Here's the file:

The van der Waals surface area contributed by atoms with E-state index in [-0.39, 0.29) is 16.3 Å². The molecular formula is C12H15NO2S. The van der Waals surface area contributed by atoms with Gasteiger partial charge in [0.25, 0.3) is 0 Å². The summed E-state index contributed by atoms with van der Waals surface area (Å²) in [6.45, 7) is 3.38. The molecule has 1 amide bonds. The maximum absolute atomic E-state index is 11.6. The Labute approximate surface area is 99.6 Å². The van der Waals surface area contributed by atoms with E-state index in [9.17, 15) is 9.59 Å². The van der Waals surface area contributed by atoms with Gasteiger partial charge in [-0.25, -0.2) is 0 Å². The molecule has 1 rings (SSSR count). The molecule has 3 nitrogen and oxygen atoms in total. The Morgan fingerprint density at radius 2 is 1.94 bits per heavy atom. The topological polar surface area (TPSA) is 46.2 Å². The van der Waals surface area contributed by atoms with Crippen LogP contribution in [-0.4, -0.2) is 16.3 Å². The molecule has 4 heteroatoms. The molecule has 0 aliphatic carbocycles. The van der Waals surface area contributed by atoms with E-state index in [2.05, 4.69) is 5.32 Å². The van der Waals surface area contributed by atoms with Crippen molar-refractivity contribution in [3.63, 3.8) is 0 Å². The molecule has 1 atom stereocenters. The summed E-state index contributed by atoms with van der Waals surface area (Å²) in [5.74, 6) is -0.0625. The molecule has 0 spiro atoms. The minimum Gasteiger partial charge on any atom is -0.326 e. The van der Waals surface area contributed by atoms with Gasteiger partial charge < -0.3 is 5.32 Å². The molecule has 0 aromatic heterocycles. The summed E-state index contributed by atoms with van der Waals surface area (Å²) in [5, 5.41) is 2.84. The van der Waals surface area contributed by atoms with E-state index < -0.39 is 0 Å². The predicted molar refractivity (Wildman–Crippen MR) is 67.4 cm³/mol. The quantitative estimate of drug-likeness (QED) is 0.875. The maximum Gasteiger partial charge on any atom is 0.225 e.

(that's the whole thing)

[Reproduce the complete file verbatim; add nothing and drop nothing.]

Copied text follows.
The van der Waals surface area contributed by atoms with E-state index in [-0.39, 0.29) is 16.3 Å². The molecular formula is C12H15NO2S. The van der Waals surface area contributed by atoms with Gasteiger partial charge in [0.25, 0.3) is 0 Å². The summed E-state index contributed by atoms with van der Waals surface area (Å²) in [6.45, 7) is 3.38. The molecule has 1 amide bonds. The maximum absolute atomic E-state index is 11.6. The Labute approximate surface area is 99.6 Å². The van der Waals surface area contributed by atoms with E-state index in [9.17, 15) is 9.59 Å². The van der Waals surface area contributed by atoms with Gasteiger partial charge in [-0.25, -0.2) is 0 Å². The molecule has 1 rings (SSSR count). The molecule has 3 nitrogen and oxygen atoms in total. The Morgan fingerprint density at radius 2 is 1.94 bits per heavy atom. The topological polar surface area (TPSA) is 46.2 Å². The van der Waals surface area contributed by atoms with Crippen LogP contribution in [-0.4, -0.2) is 16.3 Å². The molecule has 4 heteroatoms. The molecule has 0 aliphatic carbocycles. The van der Waals surface area contributed by atoms with E-state index in [2.05, 4.69) is 5.32 Å². The van der Waals surface area contributed by atoms with Crippen molar-refractivity contribution in [3.63, 3.8) is 0 Å². The molecule has 1 atom stereocenters. The summed E-state index contributed by atoms with van der Waals surface area (Å²) in [5.74, 6) is -0.0625. The molecule has 0 spiro atoms. The minimum Gasteiger partial charge on any atom is -0.326 e. The van der Waals surface area contributed by atoms with Gasteiger partial charge < -0.3 is 5.32 Å². The molecule has 0 aromatic heterocycles. The summed E-state index contributed by atoms with van der Waals surface area (Å²) in [5, 5.41) is 2.84. The van der Waals surface area contributed by atoms with E-state index < -0.39 is 0 Å². The predicted molar refractivity (Wildman–Crippen MR) is 67.4 cm³/mol. The quantitative estimate of drug-likeness (QED) is 0.875. The maximum Gasteiger partial charge on any atom is 0.225 e.